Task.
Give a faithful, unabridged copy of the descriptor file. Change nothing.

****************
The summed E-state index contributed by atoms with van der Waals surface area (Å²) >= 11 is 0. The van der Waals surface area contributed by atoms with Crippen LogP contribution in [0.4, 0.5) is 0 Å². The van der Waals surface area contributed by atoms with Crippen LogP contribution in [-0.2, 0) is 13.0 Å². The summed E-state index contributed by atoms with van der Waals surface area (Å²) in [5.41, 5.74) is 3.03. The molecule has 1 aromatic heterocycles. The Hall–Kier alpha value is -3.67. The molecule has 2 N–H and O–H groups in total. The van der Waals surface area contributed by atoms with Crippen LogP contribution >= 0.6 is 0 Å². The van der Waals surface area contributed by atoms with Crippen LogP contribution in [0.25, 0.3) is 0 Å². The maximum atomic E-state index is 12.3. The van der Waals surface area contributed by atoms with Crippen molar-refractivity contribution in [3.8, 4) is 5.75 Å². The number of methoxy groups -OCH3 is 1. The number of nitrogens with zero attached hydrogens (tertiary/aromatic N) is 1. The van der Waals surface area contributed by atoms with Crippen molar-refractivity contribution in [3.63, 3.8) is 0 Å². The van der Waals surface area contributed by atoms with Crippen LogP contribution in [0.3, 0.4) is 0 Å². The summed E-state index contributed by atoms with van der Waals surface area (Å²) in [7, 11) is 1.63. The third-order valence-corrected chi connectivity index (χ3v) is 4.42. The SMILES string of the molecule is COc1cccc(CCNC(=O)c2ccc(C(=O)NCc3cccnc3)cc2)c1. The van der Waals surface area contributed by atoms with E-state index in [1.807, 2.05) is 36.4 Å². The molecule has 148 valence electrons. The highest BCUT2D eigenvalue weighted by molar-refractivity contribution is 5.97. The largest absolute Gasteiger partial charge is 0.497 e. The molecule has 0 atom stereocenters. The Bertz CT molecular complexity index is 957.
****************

The summed E-state index contributed by atoms with van der Waals surface area (Å²) >= 11 is 0. The van der Waals surface area contributed by atoms with Crippen LogP contribution in [0.4, 0.5) is 0 Å². The van der Waals surface area contributed by atoms with Crippen LogP contribution in [-0.2, 0) is 13.0 Å². The summed E-state index contributed by atoms with van der Waals surface area (Å²) in [5.41, 5.74) is 3.03. The molecule has 1 aromatic heterocycles. The Hall–Kier alpha value is -3.67. The molecule has 2 N–H and O–H groups in total. The van der Waals surface area contributed by atoms with Crippen LogP contribution >= 0.6 is 0 Å². The van der Waals surface area contributed by atoms with Crippen LogP contribution in [0.25, 0.3) is 0 Å². The maximum atomic E-state index is 12.3. The van der Waals surface area contributed by atoms with Crippen molar-refractivity contribution in [3.8, 4) is 5.75 Å². The number of methoxy groups -OCH3 is 1. The number of nitrogens with zero attached hydrogens (tertiary/aromatic N) is 1. The van der Waals surface area contributed by atoms with Crippen molar-refractivity contribution in [3.63, 3.8) is 0 Å². The van der Waals surface area contributed by atoms with Crippen LogP contribution in [0.3, 0.4) is 0 Å². The summed E-state index contributed by atoms with van der Waals surface area (Å²) in [7, 11) is 1.63. The third-order valence-corrected chi connectivity index (χ3v) is 4.42. The SMILES string of the molecule is COc1cccc(CCNC(=O)c2ccc(C(=O)NCc3cccnc3)cc2)c1. The van der Waals surface area contributed by atoms with E-state index in [1.807, 2.05) is 36.4 Å². The molecule has 148 valence electrons. The highest BCUT2D eigenvalue weighted by molar-refractivity contribution is 5.97. The largest absolute Gasteiger partial charge is 0.497 e. The molecule has 0 atom stereocenters. The Bertz CT molecular complexity index is 957.